What then is the future of this evolution? With increasing automation of the HR field sure to continue, there are no limits on how technology could influence human resources in the future. People Relationship Management (PRM) is becoming a strategic issue for organizations, and the market demand for solutions that enhance the employer brand and candidate relationships is growing rapidly.
In the future, HR will increasingly demand innovative PRM solutions that provide a high return on investment and that have the ability to evolve along with their organization. The key areas of growth will be around compensation and benefits management (simulations, salary planning, etc.) as well as constantly improving solutions that enable a better execution of people processes.
For example, there is an evolution to support the more mobile workforce with greater use of handhelds such as Blackberries. HR managers who spend time on the road will then be able to communicate and be integrated into the organizationâ€™s workflow and involved in processes such as salary and expense administration. Furthermore, with the expected growth of knowledge- and talent-intensive industries, there is predicted to be a shortage of leaders in the future. To address this issue, the HR technology industry is seeing a growth in talent management solutions that help identify top performers and link them to an organizationâ€™s development plans. There are tools available from ERP, but some niche companies, such as Taleo, are making headway in this area.
Experts forecast that with greater appreciation of the value of HR technology â€“ as well as, critically, the balance must be maintained between IT and the human touch. In fact, they argue, human resources has reached a new automated and efficient step in its development. Itâ€™s accurate to say that the revolution is over and the process of evolution has begun, they say. The revolution was about bringing technology and automation into the human resources arena. Todayâ€™s HR technology is encouraging the evolution of labor procurement processes and sourcing mechanisms. Evaluation tools are rapidly advancing, as are the tools that help align the need for talent with the overall business plan. Organizations are becoming more agile, able to adapt more easily based on the availability of data from such areas as headcount, project spend allocation and performance.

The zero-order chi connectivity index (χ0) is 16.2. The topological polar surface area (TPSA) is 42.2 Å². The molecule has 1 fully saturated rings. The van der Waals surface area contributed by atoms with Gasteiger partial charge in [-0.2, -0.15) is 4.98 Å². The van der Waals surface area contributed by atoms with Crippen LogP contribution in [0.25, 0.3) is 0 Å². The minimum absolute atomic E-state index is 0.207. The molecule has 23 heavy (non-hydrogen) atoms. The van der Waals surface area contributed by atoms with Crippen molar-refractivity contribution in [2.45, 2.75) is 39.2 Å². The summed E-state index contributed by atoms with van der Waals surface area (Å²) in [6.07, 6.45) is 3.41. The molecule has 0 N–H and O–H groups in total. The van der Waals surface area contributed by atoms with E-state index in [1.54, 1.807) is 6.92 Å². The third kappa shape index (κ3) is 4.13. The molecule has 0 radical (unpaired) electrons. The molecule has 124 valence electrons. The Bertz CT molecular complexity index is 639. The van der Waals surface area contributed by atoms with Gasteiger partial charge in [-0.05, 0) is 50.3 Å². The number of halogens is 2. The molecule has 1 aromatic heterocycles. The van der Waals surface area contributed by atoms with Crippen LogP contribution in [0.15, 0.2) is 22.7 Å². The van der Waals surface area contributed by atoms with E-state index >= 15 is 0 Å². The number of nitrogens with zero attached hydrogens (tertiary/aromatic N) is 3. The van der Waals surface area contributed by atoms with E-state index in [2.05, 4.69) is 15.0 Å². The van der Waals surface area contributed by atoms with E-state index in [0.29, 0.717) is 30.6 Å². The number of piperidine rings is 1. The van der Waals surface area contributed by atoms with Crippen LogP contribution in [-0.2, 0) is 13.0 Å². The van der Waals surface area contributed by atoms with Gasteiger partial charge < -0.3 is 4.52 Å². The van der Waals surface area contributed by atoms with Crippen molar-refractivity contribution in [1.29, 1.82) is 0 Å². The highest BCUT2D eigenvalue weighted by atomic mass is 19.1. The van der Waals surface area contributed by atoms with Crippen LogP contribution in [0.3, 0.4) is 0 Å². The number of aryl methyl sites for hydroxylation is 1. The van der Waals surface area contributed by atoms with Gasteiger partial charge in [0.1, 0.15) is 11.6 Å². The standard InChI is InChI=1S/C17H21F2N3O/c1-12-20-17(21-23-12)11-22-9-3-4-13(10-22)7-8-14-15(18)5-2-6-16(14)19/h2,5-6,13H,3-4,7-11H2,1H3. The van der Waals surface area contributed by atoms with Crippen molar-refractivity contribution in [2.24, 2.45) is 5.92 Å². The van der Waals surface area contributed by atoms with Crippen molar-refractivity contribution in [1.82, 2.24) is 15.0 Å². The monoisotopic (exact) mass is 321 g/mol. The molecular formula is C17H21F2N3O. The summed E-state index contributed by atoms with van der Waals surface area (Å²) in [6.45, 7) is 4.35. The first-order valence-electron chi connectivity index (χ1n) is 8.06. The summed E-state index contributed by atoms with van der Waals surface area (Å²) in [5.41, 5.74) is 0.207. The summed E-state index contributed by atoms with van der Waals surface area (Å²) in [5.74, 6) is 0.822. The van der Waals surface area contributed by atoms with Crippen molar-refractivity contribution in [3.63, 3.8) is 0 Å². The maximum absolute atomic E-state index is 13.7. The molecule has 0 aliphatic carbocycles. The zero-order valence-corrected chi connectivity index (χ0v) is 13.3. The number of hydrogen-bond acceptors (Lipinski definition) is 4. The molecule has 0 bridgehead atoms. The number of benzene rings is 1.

Thus, although greater use of technology can blind managers to the importance of the human face of enterprise, to use Peter Drucker’s famous phrase, the wise HR manager will continue to find many ways to contribute to the human side of businesses. As in any other aspect of the great human enterprise, only when we lose the balance between the need to develop and adopt technology and the need for the flowering of the human spirit, will there arise the danger of technology turning against itself and its own creators! This is a danger that permeates most all human activities today and HR is no exception!
Source: “Society for Human Resource Management”:http://www.shrm.org/about/